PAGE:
Related Paintings of Sir Lawrence Alma-Tadema,OM.RA,RWS :. | Sculptors in Ancient Rome | The Vintage Festival | A Greek Woman Sir Lawrence Alma-Tadema | The Education of the Children of Clovis | Frigidarium |
Related Artists:GOZZOLI, Benozzo
Italian Early Renaissance Painter, 1420-1497
Italian Renaissance painter. Early in his career he assisted Lorenzo Ghiberti on the east doors of the Baptistery in Florence and Fra Angelico on frescoes in Florence, Rome, and Orvieto. His reputation today rests on the breathtaking fresco cycle The Journey of the Magi (1459 C 61) in the chapel of Florence's Medici-Riccardi Palace. His work as a whole was undistinguished, however. He painted several altarpieces and a series of 25 frescoes of Old Testament scenes
Marc Charles Gabriel Gleyre
Charles Gleyre (full name Marc Gabriel Charles Gleyre) (Chevilly, Vaud canton, 2 May 1806 - 5 May 1874), was a Swiss artist. He took over the studio of Paul Delaroche in 1843 and taught a number of younger artists who became prominent, including Claude Monet, Pierre Auguste Renoir, Alfred Sisley and James Abbott McNeill Whistler.
Self portraitHis father and mother died when he was eight or nine years of age; and he was brought up by an uncle in Lyon, France, who sent him to the industrial school of that city.
Going to Paris in his late teens, he spent four years in intense artistic study. The following four years Gleyre spent in meditative inactivity in Italy, where he became acquainted with Horace Vernet and Louis Leopold Robert; and six years more were spent wandering in Greece, Egypt, Nubia and Syria. At Cairo he was attacked with ophthalmia, or inflammation of the eye, and in Lebanon he was struck down by fever. He returned to Lyons in shattered health.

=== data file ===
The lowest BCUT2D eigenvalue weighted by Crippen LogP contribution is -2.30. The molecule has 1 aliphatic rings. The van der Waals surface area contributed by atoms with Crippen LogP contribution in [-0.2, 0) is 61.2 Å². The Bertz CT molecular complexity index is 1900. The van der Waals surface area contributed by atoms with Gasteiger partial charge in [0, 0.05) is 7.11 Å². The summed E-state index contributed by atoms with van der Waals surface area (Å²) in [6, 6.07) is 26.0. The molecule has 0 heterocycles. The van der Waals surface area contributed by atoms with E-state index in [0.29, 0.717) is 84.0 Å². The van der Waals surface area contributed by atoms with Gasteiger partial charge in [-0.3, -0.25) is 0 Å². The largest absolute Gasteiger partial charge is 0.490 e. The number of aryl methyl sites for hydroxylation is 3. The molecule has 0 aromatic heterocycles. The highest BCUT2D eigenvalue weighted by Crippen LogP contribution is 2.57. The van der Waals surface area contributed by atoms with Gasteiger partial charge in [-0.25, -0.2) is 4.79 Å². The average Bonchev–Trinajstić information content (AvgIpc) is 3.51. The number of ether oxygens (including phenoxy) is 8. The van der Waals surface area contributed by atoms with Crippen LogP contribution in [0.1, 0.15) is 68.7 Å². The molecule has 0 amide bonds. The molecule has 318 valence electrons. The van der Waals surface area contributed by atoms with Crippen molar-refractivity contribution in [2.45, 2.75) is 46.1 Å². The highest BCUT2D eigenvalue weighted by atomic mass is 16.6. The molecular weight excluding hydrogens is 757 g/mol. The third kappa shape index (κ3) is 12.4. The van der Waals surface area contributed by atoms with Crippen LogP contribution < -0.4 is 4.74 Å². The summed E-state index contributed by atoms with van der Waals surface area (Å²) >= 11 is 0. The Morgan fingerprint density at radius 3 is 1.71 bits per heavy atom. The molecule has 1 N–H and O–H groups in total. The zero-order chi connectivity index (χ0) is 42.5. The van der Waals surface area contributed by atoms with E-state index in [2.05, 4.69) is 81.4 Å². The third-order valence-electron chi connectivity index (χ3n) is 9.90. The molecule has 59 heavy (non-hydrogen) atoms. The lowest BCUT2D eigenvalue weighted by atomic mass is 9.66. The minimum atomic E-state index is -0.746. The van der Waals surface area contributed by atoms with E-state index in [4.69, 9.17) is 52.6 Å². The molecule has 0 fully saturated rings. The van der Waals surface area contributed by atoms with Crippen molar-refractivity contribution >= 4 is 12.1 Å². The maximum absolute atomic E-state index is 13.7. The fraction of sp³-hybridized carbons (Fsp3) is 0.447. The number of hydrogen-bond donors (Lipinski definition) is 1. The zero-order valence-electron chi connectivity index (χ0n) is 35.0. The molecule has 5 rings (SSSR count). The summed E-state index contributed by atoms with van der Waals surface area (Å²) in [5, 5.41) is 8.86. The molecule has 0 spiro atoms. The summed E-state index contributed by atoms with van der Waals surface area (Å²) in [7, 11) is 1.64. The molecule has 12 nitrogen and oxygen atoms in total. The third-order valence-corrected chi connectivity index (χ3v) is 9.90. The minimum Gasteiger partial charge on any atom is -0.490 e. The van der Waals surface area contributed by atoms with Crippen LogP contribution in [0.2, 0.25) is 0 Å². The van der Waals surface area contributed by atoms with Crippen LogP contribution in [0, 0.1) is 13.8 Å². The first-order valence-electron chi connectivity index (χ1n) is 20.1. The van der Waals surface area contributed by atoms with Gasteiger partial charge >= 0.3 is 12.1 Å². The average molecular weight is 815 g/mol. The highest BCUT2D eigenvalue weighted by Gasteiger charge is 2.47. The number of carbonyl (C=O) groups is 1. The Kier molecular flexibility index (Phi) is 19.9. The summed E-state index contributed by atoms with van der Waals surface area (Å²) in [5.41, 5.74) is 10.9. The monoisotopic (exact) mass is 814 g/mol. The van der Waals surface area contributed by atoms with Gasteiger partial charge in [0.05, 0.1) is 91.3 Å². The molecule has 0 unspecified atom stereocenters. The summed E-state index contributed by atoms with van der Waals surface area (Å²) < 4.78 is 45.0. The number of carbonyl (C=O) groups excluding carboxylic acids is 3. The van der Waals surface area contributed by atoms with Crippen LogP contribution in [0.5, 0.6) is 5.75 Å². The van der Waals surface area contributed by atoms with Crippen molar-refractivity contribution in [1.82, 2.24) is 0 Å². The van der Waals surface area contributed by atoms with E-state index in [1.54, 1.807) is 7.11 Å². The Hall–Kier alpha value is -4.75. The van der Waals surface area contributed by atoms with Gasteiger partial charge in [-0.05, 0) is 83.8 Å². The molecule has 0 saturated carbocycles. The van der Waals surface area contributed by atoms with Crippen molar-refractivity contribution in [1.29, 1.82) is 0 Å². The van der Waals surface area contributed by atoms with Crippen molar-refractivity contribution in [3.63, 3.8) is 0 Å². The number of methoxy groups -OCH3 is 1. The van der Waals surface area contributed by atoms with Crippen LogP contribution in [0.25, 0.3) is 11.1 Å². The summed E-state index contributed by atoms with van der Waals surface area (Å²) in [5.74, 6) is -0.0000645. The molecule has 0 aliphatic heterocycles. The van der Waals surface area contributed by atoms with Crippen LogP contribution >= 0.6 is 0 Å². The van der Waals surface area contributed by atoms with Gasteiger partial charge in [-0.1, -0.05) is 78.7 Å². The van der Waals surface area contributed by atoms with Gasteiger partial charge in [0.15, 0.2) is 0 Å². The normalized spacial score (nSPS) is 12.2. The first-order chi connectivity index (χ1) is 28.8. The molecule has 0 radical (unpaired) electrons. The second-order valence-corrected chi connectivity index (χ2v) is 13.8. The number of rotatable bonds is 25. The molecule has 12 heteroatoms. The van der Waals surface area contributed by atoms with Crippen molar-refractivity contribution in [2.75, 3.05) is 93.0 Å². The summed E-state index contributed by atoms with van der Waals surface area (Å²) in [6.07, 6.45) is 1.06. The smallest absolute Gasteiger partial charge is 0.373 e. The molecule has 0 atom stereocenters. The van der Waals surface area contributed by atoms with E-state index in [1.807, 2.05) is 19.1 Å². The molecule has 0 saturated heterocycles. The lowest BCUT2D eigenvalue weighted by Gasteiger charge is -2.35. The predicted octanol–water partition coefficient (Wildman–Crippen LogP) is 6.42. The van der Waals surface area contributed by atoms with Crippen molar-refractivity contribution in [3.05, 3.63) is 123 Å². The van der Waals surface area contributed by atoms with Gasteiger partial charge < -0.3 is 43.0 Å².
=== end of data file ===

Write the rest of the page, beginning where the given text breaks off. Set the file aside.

On his recovery he proceeded to Paris, and, establishing a modest studio in the rue de Universite, began carefully to work out the ideas which had been slowly shaping themselves in his mind. Mention is made of two decorative panels Diana leaving the Bath, and a Young Nubian as almost the first fruits of his genius; but these did not attract public attention until much later, and the painting by which he practically opened his artistic career was the Apocalyptic Vision of St John, sent to the Salon of 1840.
This was followed in 1843 by Evening, which at the time received a medal of the second class, and afterwards became widely popular under the title Lost Illusions. It depicts a poet seated on the bank of a river, with his head drooping and a wearied posture, letting his lyre slip from a careless hand, and gazing sadly at a bright company of maidens whose song is slowly dying from his ear as their boat is borne slowly from his sight.
Joost Cornelisz Droochsloot
(1586, Utrecht (city) - May 14, 1666, Utrecht (city)), was a Dutch Golden Age painter.
According to Houbraken his village scenes (Boerekermisstuk) were as popular as flower pieces by Bartholomeus Assteyn.Houbraken thought he was born in Gorinchem or Dordrecht, and claimed he worked for a long time in Dordrecht. He felt his work was always according to a set pattern, where cake sellers were portrayed in front of village houses with figures in a festive setting called a "farmer's circus". It is unclear why Houbraken would have thought he was from Dordrecht, especially since Houbraken's data on painters from Dordrecht was generally quite accurate. Droochsloot and his son were highly respected citizens of Utrecht with a large workshop.
According to the RKD his monogram was "JCODS" and he became a member of the Utrecht Guild of Saint Luke in 1616. He later became deacon of the guild in 1623 and regent of the St. Jobs Gasthuis in 1638, deacon of the Dutch Reformed church, and in 1665 officer of the Utrecht schutterij. He was the father of the painter Cornelis Droochsloot (1630-1673) whose paintings are hard to distinguish from his own, and the teacher of Jacob Duck.